Finally, implement a function that returns a set containing the non-descendants of the variable. Note that a variable is neither a descendant nor a non-descendant of itself.

def get_nondescendants(net, var):

Part 2: Probability

As a brief reminder, recall that there are three basic types of probabilities. Suppose our universe consists of five variables, A, B, C, D, and E. Then, the three types of probability associated with this universe are:

  • Joint probability: Likelihood of a completely specified state of events, e.g. P(ABCDE)
  • Marginal probability: Likelihood of an incompletely specified state of events, e.g. P(ACD) or P(E)
  • Conditional probability: Likelihood of an event given some known information, e.g. P(A|C) or P(DE|AB)

When discussing probability, the hypothesis is the event or set of events whose likelihood we are interested in evaluating, and the givens are the event or events upon which we're conditioning the hypothesis. In other words,

  • for a joint or marginal probability, we are interested in P(hypothesis)
  • for a conditional probability, we are interested in P(hypothesis | givens)

In this lab, hypotheses and givens are expressed as dicts assigning variables to values. For example, P(A=False | B=True, C=False) is represented as the two dicts:

hypothesis = {'A': False}
givens = {'B': True, 'C': False}

The probability flowchart may be useful as a reference for manipulating probabilities.

Simplifying probability expressions

Before we start calculating probabilities, write a helper function that simplifies a probability expression using the independence assumption encoded in the Bayes net. This function will take in

  • net, a BayesNet object
  • var, a single Bayes net variable as a string
  • givens, a dictionary mapping variables to assigned values in the net

and it will return another dictionary which is the simplified version of givens as allowed by the Bayes net assumption.

def simplify_givens(net, var, givens):

In other words,

  • If all parents of var are given, and no descendants of var are given, simplify_givens should return a new dictionary of givens with var's non-descendants (except parents) removed.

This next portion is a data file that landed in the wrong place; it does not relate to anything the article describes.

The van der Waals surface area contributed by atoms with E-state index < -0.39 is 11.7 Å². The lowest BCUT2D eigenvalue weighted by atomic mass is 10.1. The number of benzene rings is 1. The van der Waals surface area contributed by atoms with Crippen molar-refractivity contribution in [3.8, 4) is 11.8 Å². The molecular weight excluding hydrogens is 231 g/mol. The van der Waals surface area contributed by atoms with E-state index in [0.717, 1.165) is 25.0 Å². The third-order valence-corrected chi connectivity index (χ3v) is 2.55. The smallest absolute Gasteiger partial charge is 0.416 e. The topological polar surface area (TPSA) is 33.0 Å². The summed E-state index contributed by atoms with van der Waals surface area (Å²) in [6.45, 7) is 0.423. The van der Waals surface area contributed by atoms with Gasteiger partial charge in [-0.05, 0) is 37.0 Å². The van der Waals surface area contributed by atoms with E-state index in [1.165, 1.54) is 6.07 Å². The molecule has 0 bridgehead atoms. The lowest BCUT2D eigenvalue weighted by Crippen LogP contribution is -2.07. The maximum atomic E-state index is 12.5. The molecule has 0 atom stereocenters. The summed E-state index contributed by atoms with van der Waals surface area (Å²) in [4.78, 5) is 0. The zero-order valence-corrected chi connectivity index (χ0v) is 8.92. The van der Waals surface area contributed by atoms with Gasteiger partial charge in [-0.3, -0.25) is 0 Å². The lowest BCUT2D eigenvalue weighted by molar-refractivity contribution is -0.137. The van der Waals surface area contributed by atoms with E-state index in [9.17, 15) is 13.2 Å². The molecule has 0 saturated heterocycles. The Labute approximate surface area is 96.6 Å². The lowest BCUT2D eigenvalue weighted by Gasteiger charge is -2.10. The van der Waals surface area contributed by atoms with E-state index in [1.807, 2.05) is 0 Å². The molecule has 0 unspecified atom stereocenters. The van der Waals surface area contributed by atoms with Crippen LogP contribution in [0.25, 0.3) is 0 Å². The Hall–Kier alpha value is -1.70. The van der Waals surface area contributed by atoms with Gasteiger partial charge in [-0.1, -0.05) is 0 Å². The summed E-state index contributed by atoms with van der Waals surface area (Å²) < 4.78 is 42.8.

• Otherwise, if not all the parents of var are given, or if the givens include one or more descendants of var, the function should simply return the original givens.

In either case, the function should not modify the original givens.

Hint: The set method .issubset may be useful here.

Looking up probabilities in a Bayes net

Now, we will implement a function that looks up probabilities in the net's conditional probability tables. This function takes in three arguments:

  • net, a BayesNet object
  • hypothesis, a dictionary mapping variables to values.
  • givens, a dictionary mapping variables to assigned values. If this argument is None, the probability to look up is not conditioned on anything.
def probability_lookup(net, hypothesis, givens=None):

If the probability of the hypothesis variable can be looked up directly in the network's probability tables, or if its given variables can be simplified (with simplify_givens) to a form that can be looked up directly, return it. Otherwise, raise the exception LookupError.

Note that the function net.get_probability will raise a ValueError if the provided hypothesis contains multiple variables, or if the provided givens do not contain exactly the parents of the hypothesis' variable. You may want to use a try/except block to catch this error. We will handle multiple variable hypotheses in later functions.

(For a refresher on how to handle exceptions, see the appendix in Lab 5.)

Computing probabilities

Now we will implement functions that actually compute different types of probabilities. We will start by defining functions that can compute joint, marginal, and conditional probabilities; then we will generalize by implementing a single probability function.

Joint probability

Given net (a BayesNet object) and hypothesis (a dictionary mapping variables in the network to values), compute its joint probability: